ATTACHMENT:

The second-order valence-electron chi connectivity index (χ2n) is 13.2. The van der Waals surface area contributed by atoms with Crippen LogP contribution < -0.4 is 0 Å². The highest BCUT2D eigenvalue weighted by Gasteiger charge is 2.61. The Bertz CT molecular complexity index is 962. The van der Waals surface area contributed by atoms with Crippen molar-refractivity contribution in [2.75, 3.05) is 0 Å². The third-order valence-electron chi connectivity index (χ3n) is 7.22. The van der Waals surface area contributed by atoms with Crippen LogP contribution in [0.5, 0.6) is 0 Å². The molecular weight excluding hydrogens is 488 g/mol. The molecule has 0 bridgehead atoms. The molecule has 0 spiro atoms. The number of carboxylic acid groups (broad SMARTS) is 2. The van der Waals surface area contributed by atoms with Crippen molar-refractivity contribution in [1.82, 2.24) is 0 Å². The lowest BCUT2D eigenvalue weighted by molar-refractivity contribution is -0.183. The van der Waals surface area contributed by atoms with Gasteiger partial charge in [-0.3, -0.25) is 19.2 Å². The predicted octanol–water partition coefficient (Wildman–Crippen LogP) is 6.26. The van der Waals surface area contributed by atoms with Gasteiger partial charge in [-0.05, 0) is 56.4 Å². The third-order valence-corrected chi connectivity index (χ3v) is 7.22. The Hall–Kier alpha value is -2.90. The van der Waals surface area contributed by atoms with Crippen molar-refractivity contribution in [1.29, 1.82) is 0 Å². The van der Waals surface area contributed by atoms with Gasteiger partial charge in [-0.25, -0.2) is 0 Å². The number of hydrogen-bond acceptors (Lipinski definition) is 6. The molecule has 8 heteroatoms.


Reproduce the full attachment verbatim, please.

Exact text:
The second-order valence-electron chi connectivity index (χ2n) is 13.2. The van der Waals surface area contributed by atoms with Crippen LogP contribution < -0.4 is 0 Å². The highest BCUT2D eigenvalue weighted by Gasteiger charge is 2.61. The Bertz CT molecular complexity index is 962. The van der Waals surface area contributed by atoms with Crippen molar-refractivity contribution in [2.75, 3.05) is 0 Å². The third-order valence-electron chi connectivity index (χ3n) is 7.22. The van der Waals surface area contributed by atoms with Crippen LogP contribution in [0.5, 0.6) is 0 Å². The molecular weight excluding hydrogens is 488 g/mol. The molecule has 0 bridgehead atoms. The molecule has 0 spiro atoms. The number of carboxylic acid groups (broad SMARTS) is 2. The van der Waals surface area contributed by atoms with Crippen molar-refractivity contribution in [1.82, 2.24) is 0 Å². The lowest BCUT2D eigenvalue weighted by molar-refractivity contribution is -0.183. The van der Waals surface area contributed by atoms with Gasteiger partial charge in [-0.3, -0.25) is 19.2 Å². The predicted octanol–water partition coefficient (Wildman–Crippen LogP) is 6.26. The van der Waals surface area contributed by atoms with Gasteiger partial charge in [-0.05, 0) is 56.4 Å². The third-order valence-corrected chi connectivity index (χ3v) is 7.22. The Hall–Kier alpha value is -2.90. The van der Waals surface area contributed by atoms with Crippen molar-refractivity contribution in [1.29, 1.82) is 0 Å². The van der Waals surface area contributed by atoms with Gasteiger partial charge in [-0.25, -0.2) is 0 Å². The number of hydrogen-bond acceptors (Lipinski definition) is 6. The molecule has 8 heteroatoms.